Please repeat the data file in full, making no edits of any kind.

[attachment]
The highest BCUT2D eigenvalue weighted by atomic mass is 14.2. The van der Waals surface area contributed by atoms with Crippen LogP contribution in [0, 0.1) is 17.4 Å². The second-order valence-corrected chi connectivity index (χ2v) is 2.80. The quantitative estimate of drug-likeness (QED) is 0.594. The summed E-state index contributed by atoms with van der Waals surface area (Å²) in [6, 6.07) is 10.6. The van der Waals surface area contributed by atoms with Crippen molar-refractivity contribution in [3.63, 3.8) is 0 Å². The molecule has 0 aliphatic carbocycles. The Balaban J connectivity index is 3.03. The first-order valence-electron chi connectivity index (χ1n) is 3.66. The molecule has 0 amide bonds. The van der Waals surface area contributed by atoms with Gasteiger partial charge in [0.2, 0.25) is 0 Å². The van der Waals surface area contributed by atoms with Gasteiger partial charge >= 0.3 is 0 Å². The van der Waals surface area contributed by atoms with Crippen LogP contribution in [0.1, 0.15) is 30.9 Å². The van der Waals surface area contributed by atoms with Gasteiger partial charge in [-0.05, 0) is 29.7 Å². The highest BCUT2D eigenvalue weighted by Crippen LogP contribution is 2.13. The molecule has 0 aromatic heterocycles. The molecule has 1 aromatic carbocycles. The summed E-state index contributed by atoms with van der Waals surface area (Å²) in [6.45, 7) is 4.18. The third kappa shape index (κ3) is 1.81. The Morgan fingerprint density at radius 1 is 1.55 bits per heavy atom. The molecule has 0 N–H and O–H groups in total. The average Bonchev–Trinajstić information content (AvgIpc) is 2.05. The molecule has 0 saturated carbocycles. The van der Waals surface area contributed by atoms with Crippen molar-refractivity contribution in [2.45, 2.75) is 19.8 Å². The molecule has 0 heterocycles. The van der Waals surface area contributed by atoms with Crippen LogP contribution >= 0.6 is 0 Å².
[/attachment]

The highest BCUT2D eigenvalue weighted by atomic mass is 14.2. The van der Waals surface area contributed by atoms with Crippen LogP contribution in [0, 0.1) is 17.4 Å². The second-order valence-corrected chi connectivity index (χ2v) is 2.80. The quantitative estimate of drug-likeness (QED) is 0.594. The summed E-state index contributed by atoms with van der Waals surface area (Å²) in [6, 6.07) is 10.6. The van der Waals surface area contributed by atoms with Crippen molar-refractivity contribution in [3.63, 3.8) is 0 Å². The molecule has 0 aliphatic carbocycles. The Balaban J connectivity index is 3.03. The first-order valence-electron chi connectivity index (χ1n) is 3.66. The molecule has 0 amide bonds. The van der Waals surface area contributed by atoms with Gasteiger partial charge in [0.2, 0.25) is 0 Å². The van der Waals surface area contributed by atoms with Gasteiger partial charge >= 0.3 is 0 Å². The van der Waals surface area contributed by atoms with Crippen LogP contribution in [0.1, 0.15) is 30.9 Å². The van der Waals surface area contributed by atoms with Gasteiger partial charge in [-0.05, 0) is 29.7 Å². The highest BCUT2D eigenvalue weighted by Crippen LogP contribution is 2.13. The molecule has 0 aromatic heterocycles. The molecule has 1 aromatic carbocycles. The summed E-state index contributed by atoms with van der Waals surface area (Å²) in [6.45, 7) is 4.18. The third kappa shape index (κ3) is 1.81. The Morgan fingerprint density at radius 1 is 1.55 bits per heavy atom. The molecule has 0 N–H and O–H groups in total. The average Bonchev–Trinajstić information content (AvgIpc) is 2.05. The molecule has 0 saturated carbocycles. The van der Waals surface area contributed by atoms with Crippen molar-refractivity contribution in [2.45, 2.75) is 19.8 Å². The molecule has 0 heterocycles. The van der Waals surface area contributed by atoms with Crippen LogP contribution >= 0.6 is 0 Å².